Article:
Whiplash: The Cost of Dreams
*Spoilers for the film Whiplash follow*
All of us, at some time or another, have had to grapple with the fact that we are not going to get exactly what we want in life, and instead of trying to bend the world to our will, we must find the courage and grace to accept the reality of life. Sadly that process usually requires us to discard our immaculate, fanciful dreams in favor of newer, more realistic ones. While it’s certainly a painful process, it’s what ultimately makes us human and guides us to be the people we are. You realize that you’ll never have a shot at going out with Channing Tatum or Scarlett Johansson, but it doesn’t matter, because the guy or girl in your chemistry class is pleasant enough to spend time with. Perhaps you won’t get that highly-coveted promotion, but the position you currently hold is paying the bills and offers you a chance to make something of yourself, so what’s the use in fretting over being passed over?
In essence, most of us do a good job at honoring the simple things in life, but every once in a while there comes that obstinate soul. The one who shouts, “No! I don’t care how long it takes or how much I have to sacrifice, I will achieve what I want in life!” The one who will stop at nothing to ensure that their dreams are fully realized. The one whom when life gives them lemons, they throw them back and ask for chocolate. Andrew Neyman and Terence Fletcher (played by Miles Teller and J.K. Simmons respectively) are two examples of such people, and the relationship they form in the 2014 drama Whiplash is at once mesmerizing, volatile, inspiring, and parasitic. In other words, it’s paradoxical on virtually every level, and it’s a wholly original twist on the classic apprentice/mentor narrative.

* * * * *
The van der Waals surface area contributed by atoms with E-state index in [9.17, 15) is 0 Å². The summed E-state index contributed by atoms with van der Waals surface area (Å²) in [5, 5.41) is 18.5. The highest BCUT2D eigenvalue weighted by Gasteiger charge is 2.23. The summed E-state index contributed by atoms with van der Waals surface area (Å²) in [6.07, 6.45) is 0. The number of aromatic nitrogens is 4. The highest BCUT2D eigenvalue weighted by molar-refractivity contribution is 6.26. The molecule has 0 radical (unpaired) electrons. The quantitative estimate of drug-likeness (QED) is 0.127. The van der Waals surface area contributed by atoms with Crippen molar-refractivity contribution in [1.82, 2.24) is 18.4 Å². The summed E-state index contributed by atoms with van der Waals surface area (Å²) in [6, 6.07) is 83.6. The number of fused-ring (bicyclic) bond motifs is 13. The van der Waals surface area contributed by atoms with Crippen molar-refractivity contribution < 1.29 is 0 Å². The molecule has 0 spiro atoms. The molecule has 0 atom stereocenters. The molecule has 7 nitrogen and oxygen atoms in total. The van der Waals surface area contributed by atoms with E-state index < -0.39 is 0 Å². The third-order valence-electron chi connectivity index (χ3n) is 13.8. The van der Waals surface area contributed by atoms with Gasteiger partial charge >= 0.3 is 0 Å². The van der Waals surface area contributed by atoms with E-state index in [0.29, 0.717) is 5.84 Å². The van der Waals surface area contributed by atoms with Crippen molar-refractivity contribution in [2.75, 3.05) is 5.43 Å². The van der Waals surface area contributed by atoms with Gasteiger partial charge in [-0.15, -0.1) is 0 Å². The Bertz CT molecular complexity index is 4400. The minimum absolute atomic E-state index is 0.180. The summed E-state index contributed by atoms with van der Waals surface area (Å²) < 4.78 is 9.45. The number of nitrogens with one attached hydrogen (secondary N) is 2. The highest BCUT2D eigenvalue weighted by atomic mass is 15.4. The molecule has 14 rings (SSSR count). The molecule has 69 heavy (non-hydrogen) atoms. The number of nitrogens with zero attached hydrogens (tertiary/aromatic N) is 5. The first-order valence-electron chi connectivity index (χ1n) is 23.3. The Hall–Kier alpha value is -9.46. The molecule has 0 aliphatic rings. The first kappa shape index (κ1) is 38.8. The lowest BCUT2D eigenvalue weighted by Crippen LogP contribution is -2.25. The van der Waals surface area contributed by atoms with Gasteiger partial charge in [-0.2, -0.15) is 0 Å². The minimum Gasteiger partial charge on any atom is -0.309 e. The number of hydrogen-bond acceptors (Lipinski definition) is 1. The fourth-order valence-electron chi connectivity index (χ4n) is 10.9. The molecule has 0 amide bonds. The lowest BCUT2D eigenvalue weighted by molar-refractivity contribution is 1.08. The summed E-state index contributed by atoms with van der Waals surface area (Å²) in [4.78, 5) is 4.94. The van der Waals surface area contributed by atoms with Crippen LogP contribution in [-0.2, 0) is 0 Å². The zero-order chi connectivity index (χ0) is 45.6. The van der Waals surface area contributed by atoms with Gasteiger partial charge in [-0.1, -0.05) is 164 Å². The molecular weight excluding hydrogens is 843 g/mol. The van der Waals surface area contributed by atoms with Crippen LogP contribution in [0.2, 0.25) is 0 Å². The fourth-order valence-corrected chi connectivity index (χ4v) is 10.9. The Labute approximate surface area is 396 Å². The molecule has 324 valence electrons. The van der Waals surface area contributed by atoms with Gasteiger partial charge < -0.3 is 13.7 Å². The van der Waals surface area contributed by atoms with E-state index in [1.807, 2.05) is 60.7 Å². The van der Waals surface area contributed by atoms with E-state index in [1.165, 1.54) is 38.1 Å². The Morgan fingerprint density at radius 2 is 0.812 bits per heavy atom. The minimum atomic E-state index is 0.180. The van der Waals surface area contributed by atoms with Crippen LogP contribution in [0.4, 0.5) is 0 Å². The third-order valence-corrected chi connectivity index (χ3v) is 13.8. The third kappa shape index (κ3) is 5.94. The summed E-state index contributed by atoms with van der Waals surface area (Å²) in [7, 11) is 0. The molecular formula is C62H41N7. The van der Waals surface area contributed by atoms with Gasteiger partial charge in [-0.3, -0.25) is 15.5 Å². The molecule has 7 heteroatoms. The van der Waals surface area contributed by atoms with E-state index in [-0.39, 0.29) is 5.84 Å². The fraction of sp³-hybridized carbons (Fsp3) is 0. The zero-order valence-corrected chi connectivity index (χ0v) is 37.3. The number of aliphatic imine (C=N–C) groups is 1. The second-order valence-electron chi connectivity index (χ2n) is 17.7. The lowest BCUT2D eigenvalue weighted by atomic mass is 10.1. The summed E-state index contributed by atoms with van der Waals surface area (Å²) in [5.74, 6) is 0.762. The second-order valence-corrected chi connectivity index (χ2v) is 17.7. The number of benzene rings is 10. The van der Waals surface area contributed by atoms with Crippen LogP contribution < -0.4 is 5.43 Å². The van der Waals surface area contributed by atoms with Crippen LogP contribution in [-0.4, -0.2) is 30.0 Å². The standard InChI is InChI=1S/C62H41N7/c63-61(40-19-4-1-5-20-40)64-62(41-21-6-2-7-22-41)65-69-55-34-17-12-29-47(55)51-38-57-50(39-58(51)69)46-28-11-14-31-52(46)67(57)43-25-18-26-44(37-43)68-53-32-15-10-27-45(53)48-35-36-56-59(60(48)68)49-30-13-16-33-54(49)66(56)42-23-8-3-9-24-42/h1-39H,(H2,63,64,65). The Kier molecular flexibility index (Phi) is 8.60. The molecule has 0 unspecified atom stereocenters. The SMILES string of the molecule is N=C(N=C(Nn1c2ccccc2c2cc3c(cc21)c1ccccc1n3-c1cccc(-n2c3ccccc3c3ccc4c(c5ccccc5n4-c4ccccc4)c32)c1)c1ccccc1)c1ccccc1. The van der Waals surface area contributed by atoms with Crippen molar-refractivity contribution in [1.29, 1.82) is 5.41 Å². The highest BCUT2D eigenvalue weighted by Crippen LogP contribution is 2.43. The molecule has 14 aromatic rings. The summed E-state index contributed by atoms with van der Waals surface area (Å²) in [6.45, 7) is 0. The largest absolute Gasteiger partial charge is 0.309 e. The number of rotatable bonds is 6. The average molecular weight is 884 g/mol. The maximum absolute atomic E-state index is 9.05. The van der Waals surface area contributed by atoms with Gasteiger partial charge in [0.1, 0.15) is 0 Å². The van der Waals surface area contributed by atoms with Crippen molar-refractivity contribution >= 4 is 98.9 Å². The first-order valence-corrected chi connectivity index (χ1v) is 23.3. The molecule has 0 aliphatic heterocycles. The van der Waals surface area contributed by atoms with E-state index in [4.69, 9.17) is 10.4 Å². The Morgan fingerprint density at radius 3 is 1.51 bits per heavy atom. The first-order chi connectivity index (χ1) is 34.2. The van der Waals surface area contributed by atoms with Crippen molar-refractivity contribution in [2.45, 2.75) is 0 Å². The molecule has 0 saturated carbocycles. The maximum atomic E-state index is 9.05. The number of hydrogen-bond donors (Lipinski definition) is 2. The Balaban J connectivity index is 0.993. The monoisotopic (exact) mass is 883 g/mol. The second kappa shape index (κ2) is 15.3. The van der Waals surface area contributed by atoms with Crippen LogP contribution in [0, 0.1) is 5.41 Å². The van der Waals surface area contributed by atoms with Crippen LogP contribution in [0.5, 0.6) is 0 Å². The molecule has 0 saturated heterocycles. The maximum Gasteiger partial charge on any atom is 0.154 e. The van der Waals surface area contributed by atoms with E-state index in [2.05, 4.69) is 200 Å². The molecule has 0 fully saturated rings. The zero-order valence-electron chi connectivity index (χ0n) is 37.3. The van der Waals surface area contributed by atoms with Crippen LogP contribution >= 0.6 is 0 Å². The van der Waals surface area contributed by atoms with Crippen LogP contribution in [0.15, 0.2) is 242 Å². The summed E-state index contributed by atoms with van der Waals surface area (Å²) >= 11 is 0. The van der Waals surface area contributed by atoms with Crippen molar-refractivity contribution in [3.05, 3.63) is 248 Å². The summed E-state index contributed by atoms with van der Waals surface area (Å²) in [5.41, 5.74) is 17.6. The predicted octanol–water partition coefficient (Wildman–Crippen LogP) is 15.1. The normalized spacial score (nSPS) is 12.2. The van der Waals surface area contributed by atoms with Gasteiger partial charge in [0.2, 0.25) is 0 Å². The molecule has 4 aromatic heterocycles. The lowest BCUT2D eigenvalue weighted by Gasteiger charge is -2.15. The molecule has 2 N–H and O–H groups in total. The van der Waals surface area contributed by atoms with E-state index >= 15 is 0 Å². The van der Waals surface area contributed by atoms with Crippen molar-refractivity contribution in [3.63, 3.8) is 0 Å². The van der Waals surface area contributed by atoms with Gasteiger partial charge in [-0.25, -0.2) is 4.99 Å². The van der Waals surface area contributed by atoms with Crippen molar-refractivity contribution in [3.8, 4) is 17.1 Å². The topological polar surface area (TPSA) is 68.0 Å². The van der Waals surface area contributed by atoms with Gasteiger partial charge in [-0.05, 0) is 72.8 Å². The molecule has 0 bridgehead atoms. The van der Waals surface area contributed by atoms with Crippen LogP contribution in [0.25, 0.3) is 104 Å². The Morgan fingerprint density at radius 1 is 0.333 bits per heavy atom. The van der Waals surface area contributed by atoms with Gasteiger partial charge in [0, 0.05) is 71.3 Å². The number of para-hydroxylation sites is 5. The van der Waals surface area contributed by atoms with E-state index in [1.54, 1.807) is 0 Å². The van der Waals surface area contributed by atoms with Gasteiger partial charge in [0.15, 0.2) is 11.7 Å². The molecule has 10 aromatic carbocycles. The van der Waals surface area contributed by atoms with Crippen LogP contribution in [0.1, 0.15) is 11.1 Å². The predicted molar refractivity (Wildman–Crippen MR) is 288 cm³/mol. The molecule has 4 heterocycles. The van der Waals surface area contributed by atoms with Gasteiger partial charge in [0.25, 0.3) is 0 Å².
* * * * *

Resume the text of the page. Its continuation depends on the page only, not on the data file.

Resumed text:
The story (at least for the first twenty minutes or so) is set up to be like any run-of-the-mill dreamer movie. Young Andrew is a freshman jazz student at the Shaffer Conservatory in New York. He idolizes the legendary drummer Buddy Rich and aspires to one day be as skillful, if not better than, him. He has a loving relationship with his father (played by Paul Reiser) who’s been his only parental figure ever since his mother ran out on the both of them. On Fridays they go to the local art-house theater to catch the newest indie/foreign film. But while the father is only interested in the movie, Andrew takes full advantage of the opportunity to see and speak to Nicole (played by Melissa Benoist), the pretty theater attendant. It takes some time, but Andrew eventually steps up to the plate and asks her out. She says yes, and the foundation for their relationship is established. And when he isn’t with either of them, he spends his time devoting himself to his third (or, one could argue, his only true) love: drumming.
Needless to say, Andrew has a lot of good things going for him. He has a doting father, a caring girlfriend, and a passion to pursue. By all accounts, he should be happy given that he has so many meaningful things in his life, but the fact of the matter is that he isn’t. If anything, the one thing that keeps him from feeling a genuine sense of contentment is his desire to be, as he puts it, “one of the greats.” And the only man who can help him do that is Fletcher, the Conductor of Shaffer’s most prestigious jazz band. After listening to Andrew practice a couple times, Fletcher invites him to be a part of his troupe as alternative to the core drummer.